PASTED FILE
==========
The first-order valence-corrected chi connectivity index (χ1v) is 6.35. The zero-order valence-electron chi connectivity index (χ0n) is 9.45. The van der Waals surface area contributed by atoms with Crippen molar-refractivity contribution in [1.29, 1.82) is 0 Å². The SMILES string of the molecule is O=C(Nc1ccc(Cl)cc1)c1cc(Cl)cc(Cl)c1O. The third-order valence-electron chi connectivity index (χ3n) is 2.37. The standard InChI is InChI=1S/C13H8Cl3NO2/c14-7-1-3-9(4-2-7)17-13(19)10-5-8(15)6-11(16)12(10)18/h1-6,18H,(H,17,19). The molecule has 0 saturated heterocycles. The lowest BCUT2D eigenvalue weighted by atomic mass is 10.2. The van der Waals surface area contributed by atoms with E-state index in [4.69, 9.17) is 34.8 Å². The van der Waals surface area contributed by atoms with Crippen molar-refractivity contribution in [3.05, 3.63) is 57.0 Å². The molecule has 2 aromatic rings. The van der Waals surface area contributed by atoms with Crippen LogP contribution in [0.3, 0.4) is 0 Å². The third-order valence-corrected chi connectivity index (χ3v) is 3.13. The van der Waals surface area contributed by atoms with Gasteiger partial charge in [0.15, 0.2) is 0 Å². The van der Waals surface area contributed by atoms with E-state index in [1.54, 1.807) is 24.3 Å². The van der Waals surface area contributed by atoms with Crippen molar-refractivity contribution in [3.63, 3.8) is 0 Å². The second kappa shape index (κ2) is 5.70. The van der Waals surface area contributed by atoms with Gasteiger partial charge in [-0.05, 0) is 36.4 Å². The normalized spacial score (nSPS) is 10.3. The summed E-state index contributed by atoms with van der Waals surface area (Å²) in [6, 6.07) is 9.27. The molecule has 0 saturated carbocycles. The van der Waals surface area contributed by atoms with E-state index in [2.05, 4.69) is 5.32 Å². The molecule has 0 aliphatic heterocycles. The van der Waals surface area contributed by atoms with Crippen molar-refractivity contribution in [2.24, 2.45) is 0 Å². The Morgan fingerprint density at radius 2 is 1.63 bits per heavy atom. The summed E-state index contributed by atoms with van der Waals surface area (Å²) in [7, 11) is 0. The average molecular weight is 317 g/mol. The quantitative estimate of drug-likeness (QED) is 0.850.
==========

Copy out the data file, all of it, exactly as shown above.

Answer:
The first-order valence-corrected chi connectivity index (χ1v) is 6.35. The zero-order valence-electron chi connectivity index (χ0n) is 9.45. The van der Waals surface area contributed by atoms with Crippen molar-refractivity contribution in [1.29, 1.82) is 0 Å². The SMILES string of the molecule is O=C(Nc1ccc(Cl)cc1)c1cc(Cl)cc(Cl)c1O. The third-order valence-electron chi connectivity index (χ3n) is 2.37. The standard InChI is InChI=1S/C13H8Cl3NO2/c14-7-1-3-9(4-2-7)17-13(19)10-5-8(15)6-11(16)12(10)18/h1-6,18H,(H,17,19). The molecule has 0 saturated heterocycles. The lowest BCUT2D eigenvalue weighted by atomic mass is 10.2. The van der Waals surface area contributed by atoms with E-state index in [4.69, 9.17) is 34.8 Å². The van der Waals surface area contributed by atoms with Crippen molar-refractivity contribution in [3.05, 3.63) is 57.0 Å². The molecule has 2 aromatic rings. The van der Waals surface area contributed by atoms with Crippen LogP contribution in [0.3, 0.4) is 0 Å². The third-order valence-corrected chi connectivity index (χ3v) is 3.13. The van der Waals surface area contributed by atoms with Gasteiger partial charge in [0.15, 0.2) is 0 Å². The van der Waals surface area contributed by atoms with E-state index in [1.54, 1.807) is 24.3 Å². The van der Waals surface area contributed by atoms with Crippen molar-refractivity contribution in [3.63, 3.8) is 0 Å². The second kappa shape index (κ2) is 5.70. The van der Waals surface area contributed by atoms with Gasteiger partial charge in [-0.05, 0) is 36.4 Å². The normalized spacial score (nSPS) is 10.3. The summed E-state index contributed by atoms with van der Waals surface area (Å²) in [6, 6.07) is 9.27. The molecule has 0 saturated carbocycles. The van der Waals surface area contributed by atoms with E-state index in [2.05, 4.69) is 5.32 Å². The molecule has 0 aliphatic heterocycles. The van der Waals surface area contributed by atoms with Crippen molar-refractivity contribution in [2.24, 2.45) is 0 Å². The Morgan fingerprint density at radius 2 is 1.63 bits per heavy atom. The summed E-state index contributed by atoms with van der Waals surface area (Å²) in [7, 11) is 0. The average molecular weight is 317 g/mol. The quantitative estimate of drug-likeness (QED) is 0.850.